MegaLEGOsaurus: Jurassic Coast project at Dorset County Museum

MegaLEGOsaurus

Megalosaurus created by Ed Diament of Bright Bricks displayed in the Museum’s Jurassic Coast Gallery

The Jurassic Coast is England’s only Natural World Heritage site, covering the 95-mile length of coastline from Exmouth to Studland. It incorporates well-known coastal towns such as Lyme Regis and Bridport and also Gateway towns like Dorchester, set back from the coastline itself. This summer a new project called the Jurassic Coast Museums Partnership teams up nine museums along the Jurassic Coast and, with funding from The Arts Council, brings a host of dinosaur-related events and exhibitions to Dorset.

Ed Diament and Jon Murden

Ed Diment of Bright Bricks and museum Director Jon Murden stand by the Lego  Megalosaurus

One highly visible part of the project is already in place. A large model of a Megalosaurus, built entirely out of LEGO®, now stands in the turret window of Dorset County Museum’s Jurassic Coast Gallery. These dinosaurs lived in Dorset in the late Jurassic period around 166 million years ago and grew up to 9m long. Although no one can know exactly what they looked like, as a whole skeleton has never been found, you can get a pretty good idea from the new model now on display. The model was built by Ed Diment of Bright Bricks out of hundreds of LEGO® bricks. Bright Bricks have previously built a life-size model of a woolly mammoth and a working jet engine out of LEGO® so they certainly know what they are doing!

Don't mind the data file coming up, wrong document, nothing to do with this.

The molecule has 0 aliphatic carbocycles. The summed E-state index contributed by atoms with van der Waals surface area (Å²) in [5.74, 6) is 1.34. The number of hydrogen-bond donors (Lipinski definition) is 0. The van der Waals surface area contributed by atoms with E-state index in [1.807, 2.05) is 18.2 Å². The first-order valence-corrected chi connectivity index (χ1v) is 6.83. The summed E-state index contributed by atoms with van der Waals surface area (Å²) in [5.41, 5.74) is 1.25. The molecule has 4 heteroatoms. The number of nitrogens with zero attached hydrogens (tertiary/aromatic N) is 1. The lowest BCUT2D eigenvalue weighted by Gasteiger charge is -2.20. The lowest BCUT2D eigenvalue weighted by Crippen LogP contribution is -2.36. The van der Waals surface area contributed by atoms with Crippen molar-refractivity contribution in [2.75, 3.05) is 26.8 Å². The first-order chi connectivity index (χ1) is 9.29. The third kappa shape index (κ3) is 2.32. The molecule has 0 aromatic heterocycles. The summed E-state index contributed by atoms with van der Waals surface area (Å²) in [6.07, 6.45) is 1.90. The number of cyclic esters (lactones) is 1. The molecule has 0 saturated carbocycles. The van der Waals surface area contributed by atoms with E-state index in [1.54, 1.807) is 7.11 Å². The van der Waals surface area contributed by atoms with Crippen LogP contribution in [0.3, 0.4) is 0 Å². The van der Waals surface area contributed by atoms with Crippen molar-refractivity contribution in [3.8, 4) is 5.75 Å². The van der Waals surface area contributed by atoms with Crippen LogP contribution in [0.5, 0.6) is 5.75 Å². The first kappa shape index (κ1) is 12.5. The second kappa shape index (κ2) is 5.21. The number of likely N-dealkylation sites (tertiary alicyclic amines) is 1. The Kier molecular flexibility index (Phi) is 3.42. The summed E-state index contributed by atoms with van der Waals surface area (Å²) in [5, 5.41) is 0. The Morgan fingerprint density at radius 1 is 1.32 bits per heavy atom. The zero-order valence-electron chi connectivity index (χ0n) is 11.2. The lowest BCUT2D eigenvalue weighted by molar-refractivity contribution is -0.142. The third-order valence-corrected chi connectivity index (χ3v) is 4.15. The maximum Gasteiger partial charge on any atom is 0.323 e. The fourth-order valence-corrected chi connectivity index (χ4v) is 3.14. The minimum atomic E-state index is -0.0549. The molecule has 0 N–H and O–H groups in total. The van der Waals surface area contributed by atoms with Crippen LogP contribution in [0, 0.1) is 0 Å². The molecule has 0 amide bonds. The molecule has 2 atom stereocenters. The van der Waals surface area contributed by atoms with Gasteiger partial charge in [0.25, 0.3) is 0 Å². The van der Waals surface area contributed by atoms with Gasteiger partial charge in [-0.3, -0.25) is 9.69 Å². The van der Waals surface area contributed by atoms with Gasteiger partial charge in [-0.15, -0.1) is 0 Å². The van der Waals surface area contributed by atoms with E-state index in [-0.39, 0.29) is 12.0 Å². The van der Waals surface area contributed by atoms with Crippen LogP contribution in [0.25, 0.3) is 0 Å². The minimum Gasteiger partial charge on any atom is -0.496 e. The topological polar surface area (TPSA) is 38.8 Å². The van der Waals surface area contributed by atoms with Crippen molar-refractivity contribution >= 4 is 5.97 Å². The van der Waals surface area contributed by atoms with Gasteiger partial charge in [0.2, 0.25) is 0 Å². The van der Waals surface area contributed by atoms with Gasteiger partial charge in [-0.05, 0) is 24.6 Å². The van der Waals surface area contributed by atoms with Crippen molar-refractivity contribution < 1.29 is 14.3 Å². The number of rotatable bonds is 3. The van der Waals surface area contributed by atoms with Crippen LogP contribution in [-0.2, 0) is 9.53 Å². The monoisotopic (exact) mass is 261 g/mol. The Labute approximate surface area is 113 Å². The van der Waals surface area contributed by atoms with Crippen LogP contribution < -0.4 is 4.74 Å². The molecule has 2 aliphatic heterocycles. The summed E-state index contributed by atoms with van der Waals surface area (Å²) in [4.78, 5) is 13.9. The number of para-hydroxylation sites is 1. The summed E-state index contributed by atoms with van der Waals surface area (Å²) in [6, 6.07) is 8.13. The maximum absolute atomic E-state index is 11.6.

In August, Ed will be helping the Museum run two events based on a new LEGO® model of a Megalosaurus. These will take place on 6th and 20th August – watch out for further details.

In addition, a brand new display will soon be built in the Museum’s Jurassic Coast Gallery incorporating a huge slab of limestone found in a quarry near Swanage. The 4m by 3m display shows the footprints of a number of dinosaurs including those believed to be of a Megalosaurus. Visitors will learn all about this massive beast and can try to match the dinosaur’s stride using lifesized footprints fixed onto the floor.

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